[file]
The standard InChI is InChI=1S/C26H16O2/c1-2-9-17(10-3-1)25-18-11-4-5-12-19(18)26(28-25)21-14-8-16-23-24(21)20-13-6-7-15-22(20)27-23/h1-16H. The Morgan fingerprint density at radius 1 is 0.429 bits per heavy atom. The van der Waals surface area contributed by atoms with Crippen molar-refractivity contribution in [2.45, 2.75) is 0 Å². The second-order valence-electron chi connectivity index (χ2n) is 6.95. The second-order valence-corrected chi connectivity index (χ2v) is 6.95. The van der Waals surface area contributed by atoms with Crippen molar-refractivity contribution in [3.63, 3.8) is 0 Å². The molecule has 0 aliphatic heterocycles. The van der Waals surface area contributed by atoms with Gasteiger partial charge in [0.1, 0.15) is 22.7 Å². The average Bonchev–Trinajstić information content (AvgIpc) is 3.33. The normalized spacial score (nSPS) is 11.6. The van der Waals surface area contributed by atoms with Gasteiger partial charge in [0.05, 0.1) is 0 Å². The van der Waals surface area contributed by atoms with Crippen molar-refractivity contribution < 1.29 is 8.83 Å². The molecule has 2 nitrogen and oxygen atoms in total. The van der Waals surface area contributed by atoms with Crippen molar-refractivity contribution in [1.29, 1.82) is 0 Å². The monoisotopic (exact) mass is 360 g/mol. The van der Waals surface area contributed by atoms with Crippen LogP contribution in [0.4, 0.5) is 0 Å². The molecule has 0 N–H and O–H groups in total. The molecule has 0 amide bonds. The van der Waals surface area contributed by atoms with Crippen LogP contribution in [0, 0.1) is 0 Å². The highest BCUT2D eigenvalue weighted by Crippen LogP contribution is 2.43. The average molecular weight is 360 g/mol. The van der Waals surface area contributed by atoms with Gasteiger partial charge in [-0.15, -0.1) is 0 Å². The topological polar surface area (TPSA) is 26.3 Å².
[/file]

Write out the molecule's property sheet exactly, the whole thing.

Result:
The standard InChI is InChI=1S/C26H16O2/c1-2-9-17(10-3-1)25-18-11-4-5-12-19(18)26(28-25)21-14-8-16-23-24(21)20-13-6-7-15-22(20)27-23/h1-16H. The Morgan fingerprint density at radius 1 is 0.429 bits per heavy atom. The van der Waals surface area contributed by atoms with Crippen molar-refractivity contribution in [2.45, 2.75) is 0 Å². The second-order valence-electron chi connectivity index (χ2n) is 6.95. The second-order valence-corrected chi connectivity index (χ2v) is 6.95. The van der Waals surface area contributed by atoms with Crippen molar-refractivity contribution in [3.63, 3.8) is 0 Å². The molecule has 0 aliphatic heterocycles. The van der Waals surface area contributed by atoms with Gasteiger partial charge in [0.1, 0.15) is 22.7 Å². The average Bonchev–Trinajstić information content (AvgIpc) is 3.33. The normalized spacial score (nSPS) is 11.6. The van der Waals surface area contributed by atoms with Gasteiger partial charge in [0.05, 0.1) is 0 Å². The van der Waals surface area contributed by atoms with Crippen molar-refractivity contribution < 1.29 is 8.83 Å². The molecule has 2 nitrogen and oxygen atoms in total. The van der Waals surface area contributed by atoms with Crippen molar-refractivity contribution in [1.29, 1.82) is 0 Å². The monoisotopic (exact) mass is 360 g/mol. The van der Waals surface area contributed by atoms with Crippen LogP contribution in [0.4, 0.5) is 0 Å². The molecule has 0 N–H and O–H groups in total. The molecule has 0 amide bonds. The van der Waals surface area contributed by atoms with Crippen LogP contribution in [0, 0.1) is 0 Å². The highest BCUT2D eigenvalue weighted by Crippen LogP contribution is 2.43. The average molecular weight is 360 g/mol. The van der Waals surface area contributed by atoms with Gasteiger partial charge in [-0.15, -0.1) is 0 Å². The topological polar surface area (TPSA) is 26.3 Å².